As we said in Committee, the can has been kicked down the road for far too long. While parliamentarians have not wanted to be seen spending money on themselves, inaction has come at a heavy price. We are now spending huge amounts of money on everyday maintenance and repair, and it has been estimated that every year of delay increases the cost of the works by £100 million. We must not get to a point again where the Palace is at risk of a catastrophic failure and the building can be described as no longer fit for purpose. Using the expertise gathered by the sponsor body, it would be of great benefit for the sponsor body to produce recommendations on long-term maintenance—ideally on five-year, 10-year and 20-year plans which can be reviewed. Making specific safeguards now will save us money, save this building and save future parliamentarians from facing a similarly dire situation in a few decades’ time. I beg to move.
My Lords, I am sure that the sponsor body would be happy to meet the noble Baroness and her colleagues—indeed, any noble Lord on any matter relating to this programme. I may regret saying that, but it is important that the shadow sponsor body and the sponsor body are as open and receptive to Members as it is possible to be. I also give the assurance that future-proofing the work is very much part of the design brief that the shadow sponsor body will be working towards. Anyone who has ever spoken to any of the contractors trying to do the work in this place will know that one of their biggest problems is simply getting access to things—they have all been buried and hidden underneath more modern work. Given this opportunity to take it all out and start again, we would certainly expect one of the outcomes to be the facilitation of future work, be it ongoing maintenance or larger jobs that may need doing in 50 or 60 years.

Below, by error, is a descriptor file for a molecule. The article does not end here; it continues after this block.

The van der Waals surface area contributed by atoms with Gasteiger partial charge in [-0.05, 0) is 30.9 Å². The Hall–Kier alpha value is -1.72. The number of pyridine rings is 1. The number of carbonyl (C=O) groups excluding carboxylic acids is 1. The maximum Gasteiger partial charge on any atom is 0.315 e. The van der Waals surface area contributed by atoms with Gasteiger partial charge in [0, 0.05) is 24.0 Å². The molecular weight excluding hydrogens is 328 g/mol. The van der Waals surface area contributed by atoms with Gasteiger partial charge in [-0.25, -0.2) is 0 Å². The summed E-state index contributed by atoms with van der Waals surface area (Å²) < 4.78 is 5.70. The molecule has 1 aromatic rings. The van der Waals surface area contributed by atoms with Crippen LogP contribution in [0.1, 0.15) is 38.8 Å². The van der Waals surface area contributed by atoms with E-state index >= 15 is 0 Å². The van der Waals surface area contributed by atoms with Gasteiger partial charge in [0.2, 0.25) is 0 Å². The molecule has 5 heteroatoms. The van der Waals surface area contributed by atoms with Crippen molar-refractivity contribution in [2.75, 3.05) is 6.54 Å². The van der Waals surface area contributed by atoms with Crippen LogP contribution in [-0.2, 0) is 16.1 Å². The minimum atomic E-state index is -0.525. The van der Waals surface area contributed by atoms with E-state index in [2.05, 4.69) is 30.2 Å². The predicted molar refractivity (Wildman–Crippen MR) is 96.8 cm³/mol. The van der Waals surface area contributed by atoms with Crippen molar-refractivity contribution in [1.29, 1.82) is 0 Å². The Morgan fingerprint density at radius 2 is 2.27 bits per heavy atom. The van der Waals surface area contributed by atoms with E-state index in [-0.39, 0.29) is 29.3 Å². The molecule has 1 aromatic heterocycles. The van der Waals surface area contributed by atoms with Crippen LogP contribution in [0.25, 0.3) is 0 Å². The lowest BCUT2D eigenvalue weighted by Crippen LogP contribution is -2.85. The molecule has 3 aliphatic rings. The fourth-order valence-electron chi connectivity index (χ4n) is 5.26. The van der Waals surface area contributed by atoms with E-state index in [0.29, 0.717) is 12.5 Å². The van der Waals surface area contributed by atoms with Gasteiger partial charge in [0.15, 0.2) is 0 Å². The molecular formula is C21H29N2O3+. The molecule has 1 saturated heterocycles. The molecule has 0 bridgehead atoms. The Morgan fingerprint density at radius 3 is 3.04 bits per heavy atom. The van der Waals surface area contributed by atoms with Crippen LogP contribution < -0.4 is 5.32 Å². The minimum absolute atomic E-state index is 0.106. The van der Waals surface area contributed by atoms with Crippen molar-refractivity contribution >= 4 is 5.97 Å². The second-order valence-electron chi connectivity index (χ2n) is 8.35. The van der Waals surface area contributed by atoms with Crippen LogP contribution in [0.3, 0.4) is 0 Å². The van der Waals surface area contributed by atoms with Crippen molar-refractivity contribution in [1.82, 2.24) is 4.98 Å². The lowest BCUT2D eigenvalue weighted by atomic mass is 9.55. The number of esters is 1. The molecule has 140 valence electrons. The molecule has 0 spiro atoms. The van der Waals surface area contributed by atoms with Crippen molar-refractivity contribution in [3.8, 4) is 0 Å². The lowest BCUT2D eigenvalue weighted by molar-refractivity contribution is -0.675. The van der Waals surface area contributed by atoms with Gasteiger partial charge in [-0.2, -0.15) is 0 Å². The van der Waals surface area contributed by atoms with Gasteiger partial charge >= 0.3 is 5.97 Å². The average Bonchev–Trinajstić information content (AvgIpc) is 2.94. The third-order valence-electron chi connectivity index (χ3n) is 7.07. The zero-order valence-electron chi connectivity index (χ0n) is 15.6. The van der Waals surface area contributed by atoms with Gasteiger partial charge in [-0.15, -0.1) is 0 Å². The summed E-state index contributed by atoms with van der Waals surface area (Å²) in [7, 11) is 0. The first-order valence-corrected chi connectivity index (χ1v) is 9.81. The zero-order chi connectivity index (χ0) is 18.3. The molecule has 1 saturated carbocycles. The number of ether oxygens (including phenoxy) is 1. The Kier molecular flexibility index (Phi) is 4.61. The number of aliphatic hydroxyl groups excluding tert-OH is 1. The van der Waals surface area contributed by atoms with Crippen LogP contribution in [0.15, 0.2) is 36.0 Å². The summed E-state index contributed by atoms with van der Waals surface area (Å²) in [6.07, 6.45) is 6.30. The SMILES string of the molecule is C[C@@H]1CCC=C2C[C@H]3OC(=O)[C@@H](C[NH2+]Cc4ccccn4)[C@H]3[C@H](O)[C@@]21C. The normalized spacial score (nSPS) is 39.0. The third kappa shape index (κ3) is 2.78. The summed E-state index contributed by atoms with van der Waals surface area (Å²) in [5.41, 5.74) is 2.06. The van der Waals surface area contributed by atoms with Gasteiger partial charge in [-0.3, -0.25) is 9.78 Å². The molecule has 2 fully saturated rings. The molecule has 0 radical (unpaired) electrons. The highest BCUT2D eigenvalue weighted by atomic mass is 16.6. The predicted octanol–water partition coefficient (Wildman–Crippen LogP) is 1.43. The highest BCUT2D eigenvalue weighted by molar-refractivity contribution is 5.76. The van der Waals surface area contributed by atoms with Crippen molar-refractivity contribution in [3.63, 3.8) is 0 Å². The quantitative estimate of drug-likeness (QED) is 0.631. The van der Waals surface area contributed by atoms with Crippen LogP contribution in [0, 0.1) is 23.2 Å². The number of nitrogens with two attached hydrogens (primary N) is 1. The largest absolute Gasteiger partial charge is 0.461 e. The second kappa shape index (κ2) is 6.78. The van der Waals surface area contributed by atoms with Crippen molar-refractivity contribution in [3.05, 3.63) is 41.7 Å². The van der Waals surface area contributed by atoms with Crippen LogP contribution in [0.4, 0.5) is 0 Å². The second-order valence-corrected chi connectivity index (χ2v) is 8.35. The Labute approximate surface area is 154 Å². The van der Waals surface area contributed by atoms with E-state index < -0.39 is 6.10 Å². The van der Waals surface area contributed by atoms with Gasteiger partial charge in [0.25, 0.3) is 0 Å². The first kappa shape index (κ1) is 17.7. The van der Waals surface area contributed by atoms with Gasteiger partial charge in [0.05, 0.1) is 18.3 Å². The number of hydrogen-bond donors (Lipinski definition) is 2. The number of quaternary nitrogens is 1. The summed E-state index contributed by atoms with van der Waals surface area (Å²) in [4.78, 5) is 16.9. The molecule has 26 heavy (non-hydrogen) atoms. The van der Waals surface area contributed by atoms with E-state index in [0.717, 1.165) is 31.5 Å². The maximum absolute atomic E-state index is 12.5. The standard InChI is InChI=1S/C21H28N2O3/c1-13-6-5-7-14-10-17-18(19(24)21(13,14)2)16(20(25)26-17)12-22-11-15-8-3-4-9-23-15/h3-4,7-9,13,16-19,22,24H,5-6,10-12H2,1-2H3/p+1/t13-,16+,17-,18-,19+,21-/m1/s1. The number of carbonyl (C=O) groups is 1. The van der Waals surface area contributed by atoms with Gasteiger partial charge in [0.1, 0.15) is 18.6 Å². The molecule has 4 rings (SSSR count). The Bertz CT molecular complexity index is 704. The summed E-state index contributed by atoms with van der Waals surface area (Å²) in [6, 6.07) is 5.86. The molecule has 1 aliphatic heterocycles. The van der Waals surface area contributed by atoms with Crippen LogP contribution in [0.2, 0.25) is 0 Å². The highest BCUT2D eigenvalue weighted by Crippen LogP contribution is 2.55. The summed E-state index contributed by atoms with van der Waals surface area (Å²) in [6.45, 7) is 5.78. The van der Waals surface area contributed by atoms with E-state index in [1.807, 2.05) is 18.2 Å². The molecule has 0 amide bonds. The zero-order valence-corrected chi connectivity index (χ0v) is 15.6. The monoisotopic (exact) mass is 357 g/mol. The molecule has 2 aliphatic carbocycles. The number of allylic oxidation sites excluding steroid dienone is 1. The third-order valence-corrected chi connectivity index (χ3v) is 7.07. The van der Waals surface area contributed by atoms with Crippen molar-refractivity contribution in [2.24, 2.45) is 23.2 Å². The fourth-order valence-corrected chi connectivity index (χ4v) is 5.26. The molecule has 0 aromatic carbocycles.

My Lords, I am most grateful to the noble Baroness, Lady Wheeler, for speaking to this amendment, which, as she made clear, provides that the parliamentary relationship agreement may include provision about recommendations from the sponsor body for the future maintenance of the Palace of Westminster over the longer term after completion of the works.
Let me say straightaway that I agree it is important that, after completion of the parliamentary building works, the Palace of Westminster is maintained for the future and does not fall back into its current state of disrepair. Having said that, I think that there are other mechanisms better suited to achieving what the noble Baroness is seeking to achieve than an amendment to this Bill. I would go further and say that this amendment is not at all necessary. I hope I can provide the House with sufficient reassurance on that point.